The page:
There are people in this life who make you feel flat-out lazy.
I was in a room full of them on Friday.
It was the official opening of the Thorburn Room at the Mistletoe Bay eco village in the Marlborough Sounds.
The special guests, besides Mrs Thorburn, were patrons Sir Stephen and Margaret, Lady Tindall, and a host of vice-patrons, trust board members, sponsors and helpers. The list of their abilities and the work they had done towards the project was huge.
Yet they are the sort of people who expect little recognition for what they do. And that seems to be the success of the Mistletoe Bay project.
As several people explained for me on Friday, schools went out to the old camp area in Onahau Bay for years, staying under canvas in the paddocks while the adults took over an old farmhouse. It was all great fun but the comfort levels were mighty low.
Somewhere along the way, Renwick School principal Simon Heath had the idea to create a small village with sleeping chalets and a large kitchen-cum-common room. They started about 2003 and the chalets and kitchen block were opened in 2006.
Work on the second stage started last year, including the separate meeting room and new kitchen block with small science lab, drying room, workshop and office area.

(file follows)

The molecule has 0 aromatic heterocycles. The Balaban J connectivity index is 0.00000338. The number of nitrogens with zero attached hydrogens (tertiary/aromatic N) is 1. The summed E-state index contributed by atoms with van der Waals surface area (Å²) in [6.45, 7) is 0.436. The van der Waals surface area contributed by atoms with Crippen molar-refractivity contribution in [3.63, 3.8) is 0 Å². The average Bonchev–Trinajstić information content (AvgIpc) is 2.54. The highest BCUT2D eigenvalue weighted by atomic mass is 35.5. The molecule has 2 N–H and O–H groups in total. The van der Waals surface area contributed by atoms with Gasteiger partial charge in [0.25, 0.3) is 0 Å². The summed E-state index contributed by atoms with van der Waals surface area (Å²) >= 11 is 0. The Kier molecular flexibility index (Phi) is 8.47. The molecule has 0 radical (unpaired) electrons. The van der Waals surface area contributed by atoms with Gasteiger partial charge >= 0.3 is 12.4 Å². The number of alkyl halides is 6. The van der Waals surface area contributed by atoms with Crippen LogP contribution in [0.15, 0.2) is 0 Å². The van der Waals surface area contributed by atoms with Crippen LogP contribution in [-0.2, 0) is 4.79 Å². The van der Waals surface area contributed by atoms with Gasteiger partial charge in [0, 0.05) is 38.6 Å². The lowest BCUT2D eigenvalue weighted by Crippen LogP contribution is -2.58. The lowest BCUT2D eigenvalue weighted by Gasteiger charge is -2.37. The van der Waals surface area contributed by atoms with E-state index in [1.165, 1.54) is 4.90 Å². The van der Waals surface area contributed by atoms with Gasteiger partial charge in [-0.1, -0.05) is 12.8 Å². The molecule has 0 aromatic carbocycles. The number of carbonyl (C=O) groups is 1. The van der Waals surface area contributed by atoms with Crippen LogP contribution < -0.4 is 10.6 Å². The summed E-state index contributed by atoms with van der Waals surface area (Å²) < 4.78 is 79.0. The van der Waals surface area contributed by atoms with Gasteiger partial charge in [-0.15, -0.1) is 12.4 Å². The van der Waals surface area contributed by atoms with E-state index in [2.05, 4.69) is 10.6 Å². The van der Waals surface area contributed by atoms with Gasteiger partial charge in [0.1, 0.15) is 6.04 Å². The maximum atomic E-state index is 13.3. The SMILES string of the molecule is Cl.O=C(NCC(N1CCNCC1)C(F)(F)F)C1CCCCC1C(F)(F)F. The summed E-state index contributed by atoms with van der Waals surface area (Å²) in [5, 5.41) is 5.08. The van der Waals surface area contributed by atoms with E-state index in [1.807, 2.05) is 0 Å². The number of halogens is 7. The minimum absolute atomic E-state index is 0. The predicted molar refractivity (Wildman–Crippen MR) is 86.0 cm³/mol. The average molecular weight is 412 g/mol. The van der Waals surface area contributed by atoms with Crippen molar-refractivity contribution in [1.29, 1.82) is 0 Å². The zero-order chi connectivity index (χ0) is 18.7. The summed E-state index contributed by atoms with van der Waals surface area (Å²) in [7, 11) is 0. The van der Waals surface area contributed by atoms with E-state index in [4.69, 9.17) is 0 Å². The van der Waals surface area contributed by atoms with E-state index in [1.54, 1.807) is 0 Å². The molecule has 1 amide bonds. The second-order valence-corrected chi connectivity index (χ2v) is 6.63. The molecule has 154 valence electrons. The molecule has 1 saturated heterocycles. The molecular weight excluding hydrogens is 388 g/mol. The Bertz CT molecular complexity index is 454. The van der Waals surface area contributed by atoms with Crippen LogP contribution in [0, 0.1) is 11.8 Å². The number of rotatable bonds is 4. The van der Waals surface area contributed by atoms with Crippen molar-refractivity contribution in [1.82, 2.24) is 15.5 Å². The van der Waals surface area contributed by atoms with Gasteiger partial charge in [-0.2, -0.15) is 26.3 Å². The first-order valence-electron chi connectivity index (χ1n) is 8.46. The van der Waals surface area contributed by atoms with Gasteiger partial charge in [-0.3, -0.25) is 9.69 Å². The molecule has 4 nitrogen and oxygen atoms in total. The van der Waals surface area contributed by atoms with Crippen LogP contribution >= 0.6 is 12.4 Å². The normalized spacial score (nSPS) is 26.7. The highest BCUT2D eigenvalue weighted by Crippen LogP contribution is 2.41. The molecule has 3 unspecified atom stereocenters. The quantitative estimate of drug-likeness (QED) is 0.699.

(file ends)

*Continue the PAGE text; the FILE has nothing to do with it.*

All of the buildings have solar heating units and the village has its own special sewage treatment plant.
The camp is the first (or last) stop on the Queen Charlotte track, so it can be used by the public, and the chalet side of the camp is used constantly by school groups from Marlborough and further afield. Each chalet sleeps eight in two rooms, with their own living space and en suite bathroom.
It is well set out for its purpose but the best part is looking out the window to the sea and the hills beyond. The kids probably don't appreciate the landscape, but it gives them a taste of the Sounds.
The opening was a great afternoon out of the office on Friday, and a chance to look over the second stage of the development. It is well done and everyone involved deserves congratulations for what they have achieved.
And it's unlikely Simon Heath will let his trust stand still now.
- The Marlborough Express